[0023] In the embodiment of FIG. 6, the annular support 600 includes aligned holes 603 for receiving a pin 604 that also extends through corresponding holes 605 through the gas- infused cells 601 and cover 602. In a variant depicted in FIG. 7, the annular support 700 includes aligned holes 703 there through for receiving a pin 704 that also extends through corresponding holes in a cap 706 molded onto an end of the annular tube formed by the gas- infused cells 701 and cover 702. In another variant depicted in FIG. 8, the support(s) 800 may be added to a head 204, such as by forming threaded holes in the bottom surface of the head 204 and screwing in threaded eyebolts as shown. A pin 804 is received through hole(s) in the support(s) 800, and also extends through corresponding holes 805 through the gas- infused cells 801 and cover 802.

[0024] In the embodiment of FIG. 9, the annular tube formed by the gas-infused cells 901 and cover 902 is supported from the bottom by a perforated plate 900 suspended within the suction stabilizer housing from the head 204 by a chain or cable. The perforated plate 900 suspended by a chain or cable may also be used within any of the embodiments of FIGS. 4 through 8, in conjunction with the mounting mechanism described for the respective embodiment. In addition, a perforated plate of the type depicted in FIG. 9, optionally with upwardly protruding guides for receiving the bottom end of the annular tube formed by the gas-infused cells and cover, may be mounted (e.g., by welding) as a shelf within the suction stabilizer housing. Such a shelf may be used either alone or in combination with any of the embodiments of FIGS. 4 through 8, in conjunction with the mounting mechanism described for the respective embodiment.

[0025] In the embodiments of FIGS. 10 and 11, the annular tube formed by the gas-infused cells 1001 and cover 1002 is supported from the bottom and outer sides by a perforated (e.g., mesh or slotted) cage 1000 size to fit within the interior volume of the annular body for the suction stabilizer and to receive the annular tube of cellular material. In the example depicted in FIG. 10, the cage 1000 is secured within and to the annular body for the suction stabilizer, such as by welding a portion 1003 of the cage 1000 to an inner surface of the suction stabilizer’s annular body. In the example depicted in FIG. 11, the cage 1100 is removable, such as by having a flange 1103 that is clamped between the head 204 and the suction stabilizer’s annular body when the head 204 is secured to the upper opening of the annular body. Either of the cages depicted in FIGS. 10 and 11 may be used either alone or in combination with any of the embodiments of FIGS. 4 through 8, in conjunction with the mounting mechanism described for the respective embodiment.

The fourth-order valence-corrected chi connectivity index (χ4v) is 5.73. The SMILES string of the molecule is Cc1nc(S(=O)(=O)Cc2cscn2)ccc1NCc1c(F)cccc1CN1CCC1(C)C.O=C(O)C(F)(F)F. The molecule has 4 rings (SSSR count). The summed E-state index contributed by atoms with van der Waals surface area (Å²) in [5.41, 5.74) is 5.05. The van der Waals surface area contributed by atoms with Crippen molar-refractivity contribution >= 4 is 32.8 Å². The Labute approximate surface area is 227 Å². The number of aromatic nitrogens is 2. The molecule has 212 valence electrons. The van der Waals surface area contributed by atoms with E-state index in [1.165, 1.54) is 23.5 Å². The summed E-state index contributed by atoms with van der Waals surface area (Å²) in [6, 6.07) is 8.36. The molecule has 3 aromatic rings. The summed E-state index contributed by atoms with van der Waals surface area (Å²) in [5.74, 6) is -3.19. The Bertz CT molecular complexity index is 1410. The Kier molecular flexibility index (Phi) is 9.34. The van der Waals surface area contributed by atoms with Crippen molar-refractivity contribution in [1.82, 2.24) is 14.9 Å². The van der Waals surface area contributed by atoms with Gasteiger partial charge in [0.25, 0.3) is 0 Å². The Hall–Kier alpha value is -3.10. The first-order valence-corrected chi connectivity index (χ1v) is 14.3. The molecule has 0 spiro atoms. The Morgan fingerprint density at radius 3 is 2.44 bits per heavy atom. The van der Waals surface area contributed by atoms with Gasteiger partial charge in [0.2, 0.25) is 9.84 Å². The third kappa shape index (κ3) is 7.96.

[0026] FIGS. 12 and 13 are cutaway views illustrating an alternative embodiment reinforcing the cellular tube section through which the pin is installed. As illustrated by FIG. 12, the cellular part 1200 includes an annular tube 1201 formed by the gas-infused cells and an optional cover, secured to the cap (head 204 with an annular structure protruding therefrom) using a pin 1204 as described above. The cellular part 1200 also includes reinforcement 1201 to the section of the cellular tube through the pin is installed. Reinforcement 1201 may be any of a variety of methods or materials such as (but not limited to) an additional rubber thickness added to that region, a rubber fabric composite added in that region, metal on the either or both of the inside and outside surfaces of the annular tube, metal embedded within the cellular rubber, or internal, external or embedded plastic materials used in similar fashion as the metal. FIG. 13 illustrates the annular tube 1200 of cellular material without the cap and pin, for clarity of illustrating reinforcement 1210.

[0027] The benefits of employing gas-infused closed cell material within a suction stabilizer in the manner described herein include elimination of gas charging maintenance in the suction stabilizer, increased performance consistency of the suction stabilizer over time, operation of the suction stabilizer over a larger operating pressure range than could be achieve with alternative implementations of gas-filled bladders or gas-infused closed cell material, easier removal for change at some future time, and less weight.

[0028] Although the present disclosure has been described with exemplary embodiments, various changes and modifications may be suggested to one skilled in the art. It is intended that the present disclosure encompass such changes and modifications as fall within the scope of the appended claims.